Dale Earnhardt Jr. Doesn’t Hesitate in Choosing a Side in Debate on Etiquette and Respect Between Playoff and Non-Playoff Drivers

The 2021 NASCAR Cup Series playoffs will be remembered for several things, including the eventual champion crowned this weekend in Phoenix, the ongoing feud between Chase Elliott and Kevin Harvick, and the debate on etiquette between playoff and non-playoff drivers. 

Dale Earnhardt Jr. has offered his thoughts about Elliott-Harvick multiple times on his podcast. This past week, Junior was asked about etiquette between playoff and non-playoff drivers, and the two-time Daytona 500 winner didn’t hesitate in choosing a side and then backing up his decision. 

Dale Earnhardt Jr. enjoys watching drama between Alex Bowman and Denny Hamlin at Martinsville

Like all NASCAR fans, Dale Earnhardt Jr. was enthralled by the closing laps at Martinsville as Alex Bowman stalked Denny Hamlin, staying close to the No. 11 car, and patiently waiting for the right moment to make his move. With seven laps to go, the No. 48 car got loose going into the corner, slid into the side of Hamlin, and sent him into the outside wall.

This week on the Dale Jr. Download, the show host said if he brought both drivers into the studio, they’d each provide compelling cases about what happened.

“Alex is going to say, ‘It’s a mistake guys. I messed up. I got loose,'” Earnhardt said on the “Ask Jr.” portion of the podcast. “We see it all the time at that racetrack getting into the corner there. Denny’s going to sit here and say, ‘I gave you plenty of racetrack. I wanted you to just race me. Why can’t you race me without messing up?'”

Earnhardt said while some fans didn’t like Hamlin’s behavior after the race when he confronted Bowman before his celebratory burnout, the Hall of Famer wasn’t bothered by the Joe Gibbs Racing driver’s actions.

“I really didn’t have a real big problem with what Denny was doing when it happened,” he said. “When it happened, I was like, ‘Oh, this is interesting. This is fun.'”

Dale Earnhardt Jr. likes non-playoff drivers being aggressive and racing for win 

During another part of the segment, a fan asked his thoughts on the etiquette of playoff vs. non-playoff drivers. Earnhardt didn’t hold back and talked about a title race in 2017 where this year’s favorite, Kyle Larson, was a non-playoff driver for Chip Ganassi Racing, had the best car, but backed off while racing against the two playoff drivers, Kyle Busch and Martin Truex Jr., who were vying for the championship. 

“Walking away from that, I was like, man, I wish it wasn’t like that. I wish Kyle Larson didn’t have to race that way all night long,” Earnhardt recalled. “What do you do? How do you fix that?”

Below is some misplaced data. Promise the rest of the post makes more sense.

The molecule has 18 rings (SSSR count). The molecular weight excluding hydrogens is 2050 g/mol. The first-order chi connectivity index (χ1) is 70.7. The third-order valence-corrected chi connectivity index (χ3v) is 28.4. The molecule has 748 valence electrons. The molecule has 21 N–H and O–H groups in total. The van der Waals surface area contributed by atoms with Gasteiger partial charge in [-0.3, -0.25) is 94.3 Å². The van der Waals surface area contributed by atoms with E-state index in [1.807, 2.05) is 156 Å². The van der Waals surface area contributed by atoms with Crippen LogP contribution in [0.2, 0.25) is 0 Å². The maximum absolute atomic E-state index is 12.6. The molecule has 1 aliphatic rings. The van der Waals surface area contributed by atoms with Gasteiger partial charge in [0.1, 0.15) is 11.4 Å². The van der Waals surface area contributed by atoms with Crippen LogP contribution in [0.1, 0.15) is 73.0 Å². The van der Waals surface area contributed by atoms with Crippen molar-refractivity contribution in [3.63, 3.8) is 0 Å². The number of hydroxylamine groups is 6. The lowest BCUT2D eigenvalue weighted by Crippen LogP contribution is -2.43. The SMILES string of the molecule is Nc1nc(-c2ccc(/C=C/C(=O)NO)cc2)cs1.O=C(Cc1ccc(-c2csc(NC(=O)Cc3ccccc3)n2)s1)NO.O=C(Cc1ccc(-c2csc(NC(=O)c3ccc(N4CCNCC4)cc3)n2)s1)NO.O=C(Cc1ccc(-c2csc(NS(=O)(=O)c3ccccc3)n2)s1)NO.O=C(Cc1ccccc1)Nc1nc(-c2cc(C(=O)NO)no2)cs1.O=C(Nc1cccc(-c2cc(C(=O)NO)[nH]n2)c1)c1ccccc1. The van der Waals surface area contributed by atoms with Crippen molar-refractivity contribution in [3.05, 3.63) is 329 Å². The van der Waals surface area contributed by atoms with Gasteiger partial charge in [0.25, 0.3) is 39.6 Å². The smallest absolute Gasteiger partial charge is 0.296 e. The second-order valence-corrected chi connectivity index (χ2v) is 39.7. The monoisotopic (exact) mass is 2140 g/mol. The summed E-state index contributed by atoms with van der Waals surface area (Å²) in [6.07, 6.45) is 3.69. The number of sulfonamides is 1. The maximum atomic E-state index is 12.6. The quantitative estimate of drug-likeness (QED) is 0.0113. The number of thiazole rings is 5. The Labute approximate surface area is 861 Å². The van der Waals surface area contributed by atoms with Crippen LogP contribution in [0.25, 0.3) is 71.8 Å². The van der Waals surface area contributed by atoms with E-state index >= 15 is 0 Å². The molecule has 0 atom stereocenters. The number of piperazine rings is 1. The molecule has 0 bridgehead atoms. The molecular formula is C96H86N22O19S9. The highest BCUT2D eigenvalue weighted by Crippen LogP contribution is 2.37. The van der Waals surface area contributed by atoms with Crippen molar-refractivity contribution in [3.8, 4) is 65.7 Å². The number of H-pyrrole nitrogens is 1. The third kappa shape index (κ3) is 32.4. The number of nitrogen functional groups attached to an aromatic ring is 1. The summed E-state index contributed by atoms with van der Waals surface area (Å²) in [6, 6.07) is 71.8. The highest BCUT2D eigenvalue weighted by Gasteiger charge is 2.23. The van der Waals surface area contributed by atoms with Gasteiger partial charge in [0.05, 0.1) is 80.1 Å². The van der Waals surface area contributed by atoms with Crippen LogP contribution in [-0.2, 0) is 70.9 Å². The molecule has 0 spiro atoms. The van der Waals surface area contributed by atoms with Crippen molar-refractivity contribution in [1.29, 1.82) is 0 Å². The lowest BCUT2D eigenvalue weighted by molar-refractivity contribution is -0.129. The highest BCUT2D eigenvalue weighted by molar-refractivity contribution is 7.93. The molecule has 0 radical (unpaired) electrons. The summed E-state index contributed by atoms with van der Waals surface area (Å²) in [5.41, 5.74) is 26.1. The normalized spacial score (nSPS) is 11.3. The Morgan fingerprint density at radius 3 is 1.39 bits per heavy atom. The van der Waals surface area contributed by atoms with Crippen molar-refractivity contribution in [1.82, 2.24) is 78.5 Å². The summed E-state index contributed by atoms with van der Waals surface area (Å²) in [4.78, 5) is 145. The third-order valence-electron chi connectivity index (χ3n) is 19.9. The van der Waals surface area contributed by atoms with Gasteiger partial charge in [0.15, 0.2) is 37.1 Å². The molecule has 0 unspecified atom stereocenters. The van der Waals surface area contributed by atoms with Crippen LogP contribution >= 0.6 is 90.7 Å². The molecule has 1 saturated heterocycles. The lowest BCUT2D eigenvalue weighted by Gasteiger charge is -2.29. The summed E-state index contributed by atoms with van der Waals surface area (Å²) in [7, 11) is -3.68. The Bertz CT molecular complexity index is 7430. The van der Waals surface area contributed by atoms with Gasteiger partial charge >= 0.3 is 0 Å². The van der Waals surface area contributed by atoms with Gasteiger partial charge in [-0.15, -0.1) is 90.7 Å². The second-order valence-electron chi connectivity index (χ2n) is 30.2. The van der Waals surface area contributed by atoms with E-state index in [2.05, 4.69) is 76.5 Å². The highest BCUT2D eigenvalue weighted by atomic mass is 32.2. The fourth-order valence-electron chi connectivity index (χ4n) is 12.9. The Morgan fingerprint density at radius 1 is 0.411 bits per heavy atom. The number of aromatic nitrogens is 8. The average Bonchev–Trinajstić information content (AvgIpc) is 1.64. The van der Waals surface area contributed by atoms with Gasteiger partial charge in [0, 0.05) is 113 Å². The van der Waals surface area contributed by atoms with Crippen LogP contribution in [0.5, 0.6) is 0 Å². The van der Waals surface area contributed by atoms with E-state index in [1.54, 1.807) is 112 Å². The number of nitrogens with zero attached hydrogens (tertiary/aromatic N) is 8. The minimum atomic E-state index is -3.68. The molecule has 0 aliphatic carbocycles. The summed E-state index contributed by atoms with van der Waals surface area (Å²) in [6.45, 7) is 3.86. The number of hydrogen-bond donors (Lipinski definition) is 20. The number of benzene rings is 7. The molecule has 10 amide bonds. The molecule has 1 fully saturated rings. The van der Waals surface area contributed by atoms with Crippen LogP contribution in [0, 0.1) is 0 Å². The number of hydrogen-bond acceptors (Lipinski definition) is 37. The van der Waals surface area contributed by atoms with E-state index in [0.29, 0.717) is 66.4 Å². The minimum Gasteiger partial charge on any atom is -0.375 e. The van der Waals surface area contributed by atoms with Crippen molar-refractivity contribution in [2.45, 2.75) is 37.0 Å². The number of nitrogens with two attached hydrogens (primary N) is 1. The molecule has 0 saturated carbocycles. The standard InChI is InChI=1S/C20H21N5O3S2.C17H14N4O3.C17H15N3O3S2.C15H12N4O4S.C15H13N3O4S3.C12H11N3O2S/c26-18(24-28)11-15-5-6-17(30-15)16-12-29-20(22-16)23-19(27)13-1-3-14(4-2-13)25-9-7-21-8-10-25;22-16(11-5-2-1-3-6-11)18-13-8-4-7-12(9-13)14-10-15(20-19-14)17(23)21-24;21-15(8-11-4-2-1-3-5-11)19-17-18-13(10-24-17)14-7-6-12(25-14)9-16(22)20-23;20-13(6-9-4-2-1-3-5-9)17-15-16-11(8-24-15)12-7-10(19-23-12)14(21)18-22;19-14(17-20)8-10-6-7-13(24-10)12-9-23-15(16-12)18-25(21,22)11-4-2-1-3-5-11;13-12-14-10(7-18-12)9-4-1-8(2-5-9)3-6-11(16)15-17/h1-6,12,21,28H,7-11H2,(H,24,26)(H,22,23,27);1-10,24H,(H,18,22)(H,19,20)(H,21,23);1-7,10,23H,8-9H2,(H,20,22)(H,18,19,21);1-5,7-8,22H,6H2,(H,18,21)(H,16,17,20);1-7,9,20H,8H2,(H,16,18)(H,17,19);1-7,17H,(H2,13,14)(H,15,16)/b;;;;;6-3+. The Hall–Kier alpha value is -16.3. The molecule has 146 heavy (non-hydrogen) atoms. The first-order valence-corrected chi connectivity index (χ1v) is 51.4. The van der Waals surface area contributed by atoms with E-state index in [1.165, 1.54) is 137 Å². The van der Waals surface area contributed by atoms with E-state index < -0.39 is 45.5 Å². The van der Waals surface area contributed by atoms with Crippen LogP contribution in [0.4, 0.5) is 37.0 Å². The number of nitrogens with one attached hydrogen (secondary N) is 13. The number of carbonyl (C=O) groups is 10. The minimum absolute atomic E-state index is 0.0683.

Moments later, he answered his own question. 

“If you’re going to have all the playoff guys and the non-playoff guys in a race, you want everybody going for the win,” he said. “Every race I’ve ever lined up to get in, everybody was there to win or trying to win or dreaming about winning. You don’t want to ever get in a race and go, ‘Well, I’m going to have a good day and try not to ruin these four guys’ day.’ That’s not racing. I think it’s good to see the etiquette. I think it’s good the see the culture changing a bit to where these non-playoff guys feel like they can go out there and compete.”

Non-playoff drivers don’t get a pass from showing respect and must accept responsibility

Interestingly, the playoff vs. non-playoff driver discussion has often turned into a conversation about respect. Some suggest aggressive driving by non-playoff drivers around the contenders might be considered disrespectful. Dale Earnhardt Jr. said there’s a line where all drivers must be respectful of other drivers, but it’s not specific to a certain time of the year with more on the line. 

“There definitely needs to be some respect,” Earnhardt said. “It’s the same respect though you would expect in the first race of the year or the second, third. It’s the same respect that you want all year long. You definitely don’t want non-playoff drivers completely disrespectful toward what’s happening in the championship. You can’t be oblivious to that but at the same time, if they have a good enough car like Alex Bowman, and they can go up there and try and win a clock, you want them to try. You don’t want them to ride behind the playoff drivers feeling like they can’t race. The culture is shifting a little bit and I think it’s a good thing.”

The JR Motorsports co-owner, who has a playoff driver in Noah Gragson battling for the Xfinity Series championship, said non-playoff drivers have to be prepared to accept responsibility if they find themselves in a situation where they affect a playoff driver’s chances at winning the title. 

“If you’re going to go out there and take the risk to try to win that race, you got to be willing to take the backlash should you ruin a chance for one of those guys to win the title. You’ve got to be willing to accept that and be able to explain yourself.”

Earnhardt’s voice of reason is spot on. Respect should be shown in every race by every driver. All fans want to see throughout the year is quality but fair racing with the driver of the best car in victory lane after taking the checkered flag.

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